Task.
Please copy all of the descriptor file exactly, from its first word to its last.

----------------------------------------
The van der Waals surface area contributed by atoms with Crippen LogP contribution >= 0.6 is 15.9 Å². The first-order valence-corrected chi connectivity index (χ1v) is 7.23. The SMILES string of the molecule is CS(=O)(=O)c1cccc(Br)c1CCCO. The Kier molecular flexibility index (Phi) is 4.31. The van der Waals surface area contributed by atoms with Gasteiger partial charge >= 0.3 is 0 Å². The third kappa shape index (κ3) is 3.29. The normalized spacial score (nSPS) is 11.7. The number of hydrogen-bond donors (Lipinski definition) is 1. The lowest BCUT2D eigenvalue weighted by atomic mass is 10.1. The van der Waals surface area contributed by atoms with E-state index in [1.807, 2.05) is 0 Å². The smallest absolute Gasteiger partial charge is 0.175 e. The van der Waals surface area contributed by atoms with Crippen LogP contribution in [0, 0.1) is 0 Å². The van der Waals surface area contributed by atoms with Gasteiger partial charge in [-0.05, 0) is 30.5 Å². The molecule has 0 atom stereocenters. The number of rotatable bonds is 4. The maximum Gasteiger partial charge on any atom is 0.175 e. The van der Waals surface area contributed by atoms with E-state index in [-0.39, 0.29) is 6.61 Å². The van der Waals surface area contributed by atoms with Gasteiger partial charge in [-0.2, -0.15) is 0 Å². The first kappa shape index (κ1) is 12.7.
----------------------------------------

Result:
The van der Waals surface area contributed by atoms with Crippen LogP contribution >= 0.6 is 15.9 Å². The first-order valence-corrected chi connectivity index (χ1v) is 7.23. The SMILES string of the molecule is CS(=O)(=O)c1cccc(Br)c1CCCO. The Kier molecular flexibility index (Phi) is 4.31. The van der Waals surface area contributed by atoms with Gasteiger partial charge >= 0.3 is 0 Å². The third kappa shape index (κ3) is 3.29. The normalized spacial score (nSPS) is 11.7. The number of hydrogen-bond donors (Lipinski definition) is 1. The lowest BCUT2D eigenvalue weighted by atomic mass is 10.1. The van der Waals surface area contributed by atoms with E-state index in [1.807, 2.05) is 0 Å². The smallest absolute Gasteiger partial charge is 0.175 e. The van der Waals surface area contributed by atoms with Crippen LogP contribution in [0, 0.1) is 0 Å². The van der Waals surface area contributed by atoms with Gasteiger partial charge in [-0.05, 0) is 30.5 Å². The molecule has 0 atom stereocenters. The number of rotatable bonds is 4. The maximum Gasteiger partial charge on any atom is 0.175 e. The van der Waals surface area contributed by atoms with E-state index in [-0.39, 0.29) is 6.61 Å². The van der Waals surface area contributed by atoms with Gasteiger partial charge in [-0.2, -0.15) is 0 Å². The first kappa shape index (κ1) is 12.7.